I’m counting down the days before The Welcome Committee of Butternut Creek is released on April 3:   TEN days!

Following up: A teacher’s nighmares

I have recurring nightmares about teaching.  Even though I retired from teaching six years ago, they still haunt me.  No one gets hurt in those nightmares and there’s little gore.   I dream about the worst situations I could ever have as a teacher:  hundreds of students meeting in a tiny cabin with no books or material.  I always arrive late because I can’t find the place.   And sometimes I’m wearing the wrong kind of underwear:  bright green under a white shirt. 

Oddly, the students are terrific.  Not a discipline problem in sight. 

The administrators who stop by never notice the crowds or the lack of material, and always ignore what I say–not always true in my real life of teaching but often enough that it comes up in the bad dreams.  Oh, and the administrators always  make note of that inappropriate underwear. 

Recently, I realized I have the nightmares when I’m under stress.  With the most important novel in my career releasing in two weeks and all the promo I’m doing and edits for the second book at the same time I’m attempting to write the third book in the series–well, yes, I’m feeling pressure.  At least I understand why they pop up.

What I wonder is this: 

 1)   Do some of you teachers have this kind of dream?  I have a good friend who doesn’t.  Obviously Martha is much more balanced than I.

2)    Do people in other professions have bad dreams?  Do fire fighters dream of burning buildings?   Are nurses surrounded by dozens of patients shoutng for medication? 

I’d really love to know.  If you don’t have nightmares about your job, what does bother you in your sleep?   Or, what kind of bad dream might you have?

Education Reform: My Way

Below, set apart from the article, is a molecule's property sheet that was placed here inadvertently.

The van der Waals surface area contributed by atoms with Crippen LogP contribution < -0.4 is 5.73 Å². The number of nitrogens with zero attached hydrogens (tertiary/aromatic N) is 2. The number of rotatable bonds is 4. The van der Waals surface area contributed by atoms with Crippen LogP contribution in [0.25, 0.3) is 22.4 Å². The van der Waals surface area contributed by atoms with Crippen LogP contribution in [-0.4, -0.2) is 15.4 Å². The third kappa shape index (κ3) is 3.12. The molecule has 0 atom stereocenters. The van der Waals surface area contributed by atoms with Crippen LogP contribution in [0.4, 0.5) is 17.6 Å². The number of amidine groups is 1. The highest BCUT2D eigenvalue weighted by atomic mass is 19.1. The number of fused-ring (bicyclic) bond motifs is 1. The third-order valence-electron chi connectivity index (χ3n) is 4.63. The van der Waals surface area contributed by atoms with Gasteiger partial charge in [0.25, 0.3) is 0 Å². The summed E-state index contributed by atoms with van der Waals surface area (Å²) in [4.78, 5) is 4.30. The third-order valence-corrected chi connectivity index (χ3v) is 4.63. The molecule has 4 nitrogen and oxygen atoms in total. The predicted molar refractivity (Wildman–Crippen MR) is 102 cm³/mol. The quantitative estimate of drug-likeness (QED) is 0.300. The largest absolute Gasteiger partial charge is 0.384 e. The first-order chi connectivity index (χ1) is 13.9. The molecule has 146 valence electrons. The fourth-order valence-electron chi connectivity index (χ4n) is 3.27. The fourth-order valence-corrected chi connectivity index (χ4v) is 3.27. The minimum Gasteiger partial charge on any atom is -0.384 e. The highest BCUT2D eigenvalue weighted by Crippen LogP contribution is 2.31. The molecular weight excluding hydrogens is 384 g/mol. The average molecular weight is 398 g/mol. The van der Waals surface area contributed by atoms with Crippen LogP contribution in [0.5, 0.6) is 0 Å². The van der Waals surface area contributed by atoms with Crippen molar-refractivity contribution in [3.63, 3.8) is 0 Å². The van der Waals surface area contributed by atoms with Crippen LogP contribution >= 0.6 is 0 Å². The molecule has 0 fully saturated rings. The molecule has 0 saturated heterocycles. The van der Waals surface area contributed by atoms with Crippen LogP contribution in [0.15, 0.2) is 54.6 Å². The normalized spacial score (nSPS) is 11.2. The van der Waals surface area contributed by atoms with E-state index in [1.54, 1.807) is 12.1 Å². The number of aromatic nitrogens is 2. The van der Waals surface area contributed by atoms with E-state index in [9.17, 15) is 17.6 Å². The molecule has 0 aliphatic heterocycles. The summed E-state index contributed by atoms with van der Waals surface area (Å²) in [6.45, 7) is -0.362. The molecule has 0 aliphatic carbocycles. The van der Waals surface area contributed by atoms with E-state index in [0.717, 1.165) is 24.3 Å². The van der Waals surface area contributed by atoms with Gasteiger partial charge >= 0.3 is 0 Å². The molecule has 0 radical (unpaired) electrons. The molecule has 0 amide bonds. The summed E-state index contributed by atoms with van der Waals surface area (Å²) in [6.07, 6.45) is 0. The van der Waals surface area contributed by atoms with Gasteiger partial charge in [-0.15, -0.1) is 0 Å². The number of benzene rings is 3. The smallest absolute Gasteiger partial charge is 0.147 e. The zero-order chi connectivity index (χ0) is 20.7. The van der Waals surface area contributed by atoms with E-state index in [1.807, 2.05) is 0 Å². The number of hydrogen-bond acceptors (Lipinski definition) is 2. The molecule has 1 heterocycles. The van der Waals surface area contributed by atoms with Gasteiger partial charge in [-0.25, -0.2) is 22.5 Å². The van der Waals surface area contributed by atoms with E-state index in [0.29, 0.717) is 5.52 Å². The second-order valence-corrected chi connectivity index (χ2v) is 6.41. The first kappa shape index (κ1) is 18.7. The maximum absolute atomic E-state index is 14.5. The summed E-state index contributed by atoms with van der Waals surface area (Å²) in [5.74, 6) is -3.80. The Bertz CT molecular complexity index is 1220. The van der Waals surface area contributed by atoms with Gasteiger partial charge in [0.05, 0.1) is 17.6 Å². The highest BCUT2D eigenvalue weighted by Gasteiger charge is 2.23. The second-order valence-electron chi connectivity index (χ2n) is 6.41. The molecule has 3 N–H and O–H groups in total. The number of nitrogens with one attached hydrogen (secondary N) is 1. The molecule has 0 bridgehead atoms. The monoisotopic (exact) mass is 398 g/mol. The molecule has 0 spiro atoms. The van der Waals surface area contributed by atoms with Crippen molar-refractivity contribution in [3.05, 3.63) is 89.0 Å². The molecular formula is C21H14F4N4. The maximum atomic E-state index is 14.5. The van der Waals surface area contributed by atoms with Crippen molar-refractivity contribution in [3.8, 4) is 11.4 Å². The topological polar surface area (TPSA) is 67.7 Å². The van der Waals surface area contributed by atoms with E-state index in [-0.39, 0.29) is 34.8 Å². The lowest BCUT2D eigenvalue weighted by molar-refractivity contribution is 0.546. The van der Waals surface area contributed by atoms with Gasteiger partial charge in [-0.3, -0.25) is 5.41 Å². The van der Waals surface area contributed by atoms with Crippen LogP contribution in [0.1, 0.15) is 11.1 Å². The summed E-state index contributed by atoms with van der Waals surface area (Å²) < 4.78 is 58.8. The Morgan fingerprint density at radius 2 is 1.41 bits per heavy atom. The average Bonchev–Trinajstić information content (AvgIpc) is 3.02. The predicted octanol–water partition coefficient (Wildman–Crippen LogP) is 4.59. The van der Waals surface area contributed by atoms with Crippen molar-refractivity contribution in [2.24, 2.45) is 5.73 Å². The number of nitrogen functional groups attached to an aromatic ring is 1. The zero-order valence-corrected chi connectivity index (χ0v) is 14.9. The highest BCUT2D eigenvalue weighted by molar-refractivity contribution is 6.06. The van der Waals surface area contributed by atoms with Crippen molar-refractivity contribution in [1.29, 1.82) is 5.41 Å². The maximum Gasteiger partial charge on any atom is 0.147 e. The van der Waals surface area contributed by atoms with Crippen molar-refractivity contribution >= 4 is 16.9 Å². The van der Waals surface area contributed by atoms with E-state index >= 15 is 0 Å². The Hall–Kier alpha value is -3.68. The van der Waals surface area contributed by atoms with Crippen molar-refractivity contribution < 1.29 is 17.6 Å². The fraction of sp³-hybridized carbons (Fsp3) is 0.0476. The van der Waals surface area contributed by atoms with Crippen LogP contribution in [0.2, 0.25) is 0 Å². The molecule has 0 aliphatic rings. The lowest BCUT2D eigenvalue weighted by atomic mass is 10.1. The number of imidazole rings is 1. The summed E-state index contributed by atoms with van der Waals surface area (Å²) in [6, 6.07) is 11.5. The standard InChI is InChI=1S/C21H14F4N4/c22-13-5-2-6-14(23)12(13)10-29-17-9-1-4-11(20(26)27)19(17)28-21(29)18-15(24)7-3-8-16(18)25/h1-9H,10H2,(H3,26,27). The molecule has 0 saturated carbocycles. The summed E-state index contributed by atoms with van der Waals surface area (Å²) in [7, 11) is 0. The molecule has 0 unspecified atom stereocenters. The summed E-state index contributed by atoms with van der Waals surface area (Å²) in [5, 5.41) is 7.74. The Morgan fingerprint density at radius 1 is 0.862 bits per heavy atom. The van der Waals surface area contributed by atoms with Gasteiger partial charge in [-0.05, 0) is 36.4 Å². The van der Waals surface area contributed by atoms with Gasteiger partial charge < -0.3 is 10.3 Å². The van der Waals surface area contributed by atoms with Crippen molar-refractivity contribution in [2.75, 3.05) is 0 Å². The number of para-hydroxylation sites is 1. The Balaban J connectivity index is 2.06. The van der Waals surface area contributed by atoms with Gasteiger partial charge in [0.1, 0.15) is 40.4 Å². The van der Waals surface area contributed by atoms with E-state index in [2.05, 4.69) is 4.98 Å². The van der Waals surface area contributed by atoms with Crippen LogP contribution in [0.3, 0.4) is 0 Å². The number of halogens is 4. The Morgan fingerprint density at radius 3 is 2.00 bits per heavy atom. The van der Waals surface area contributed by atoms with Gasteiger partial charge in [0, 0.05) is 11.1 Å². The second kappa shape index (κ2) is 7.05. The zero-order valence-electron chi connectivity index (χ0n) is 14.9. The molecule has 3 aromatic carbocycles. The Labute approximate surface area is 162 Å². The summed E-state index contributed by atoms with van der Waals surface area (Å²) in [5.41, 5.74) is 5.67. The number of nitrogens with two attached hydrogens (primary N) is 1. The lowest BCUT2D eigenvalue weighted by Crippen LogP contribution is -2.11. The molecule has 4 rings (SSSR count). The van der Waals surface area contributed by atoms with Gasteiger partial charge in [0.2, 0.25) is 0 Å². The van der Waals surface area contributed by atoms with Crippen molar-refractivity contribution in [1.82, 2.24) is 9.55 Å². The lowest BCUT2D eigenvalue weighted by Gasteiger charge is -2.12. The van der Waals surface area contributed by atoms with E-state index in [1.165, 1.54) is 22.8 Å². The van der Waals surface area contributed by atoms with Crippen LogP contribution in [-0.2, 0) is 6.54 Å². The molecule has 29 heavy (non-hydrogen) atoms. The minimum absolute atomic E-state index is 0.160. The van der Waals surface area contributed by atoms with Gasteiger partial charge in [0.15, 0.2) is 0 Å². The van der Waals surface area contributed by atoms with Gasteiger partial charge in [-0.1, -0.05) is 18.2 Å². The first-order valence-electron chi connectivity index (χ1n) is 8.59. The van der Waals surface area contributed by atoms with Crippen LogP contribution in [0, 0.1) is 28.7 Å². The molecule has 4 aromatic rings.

When people start talking about education reform, I’m always surprised to discover those who speak the most loudly and critically have never taught.   My first suggestion for reform education is that before anyone can state an opinion or sponsor a law, he or she has to teach in a classroom–putting together lessons plans, grading papers, taking care of discipline–for two weeks.  After that, maybe they’ll have a better, more realistic what they are talking about.   My hope is that they no longer compare education to  a business model and don’t talk about competition improving schools as if students were widgets.

My second suggestion is that the reformers should chat with teachers and listen to their suggestions.  The teachers unions have been criticised–fairly or unfairly–but teachers have never been listened to about what would make schools better.   I taught high school Spanish for thirty years.  I have some good ideas.  Ask me!

And now my BIG suggestion:   limit the number of students in a classroom in grades one to three to fewer than fifteen students per classroom.  As well as an experienced teacher, there should be at least one teachers’ aide.   It’s during these years  students gain the basics to build on.   If  students can’t read, how do we expect them to handle sciences classes or history classes?  If students don’t know basic math skills, how well will they do in basic math much less algebra and geometry?  By the time students enter high school, it’s too late to make much of a difference.  Teachers in math classes can’t go back and teach multiplication tables which means students who arrive without that background won’t succeed and will drop out.  

Oh, one more thing:  all that mandated testing.  If students don’t learn the basics in small, supportive classrooms which address each student’s individual needs, they aren’t going to do well on tests.  A student who flunks the accountability tests in third grade will not pass the next test or the next or the next.  That student will fail over and over because we have failed to provide a sound foundation.

I often hear, “Education is our first priority” from politicians who then cut money to schools which cuts teachers and increases class sizes.  Little by little, I’m beginning to believe education is not a priority.

What do you think?  How would you reform our education system?

What’s coming up? I have no idea.

With promo and attempting to write and editing the second book in the Tales from Butternut Creek series, The Matchmakers of Butternut Creek, I haven’t thought about what will be on the blog this week.  Oh, yes, and there has been BASKETBALL! 

There will be a blog here Tuesday and a mini-blog Thursday.   Hope you await them with breathless anticipation.  (And the pictures have nothing to do with anything.  I just had some left over that I wanted to use.)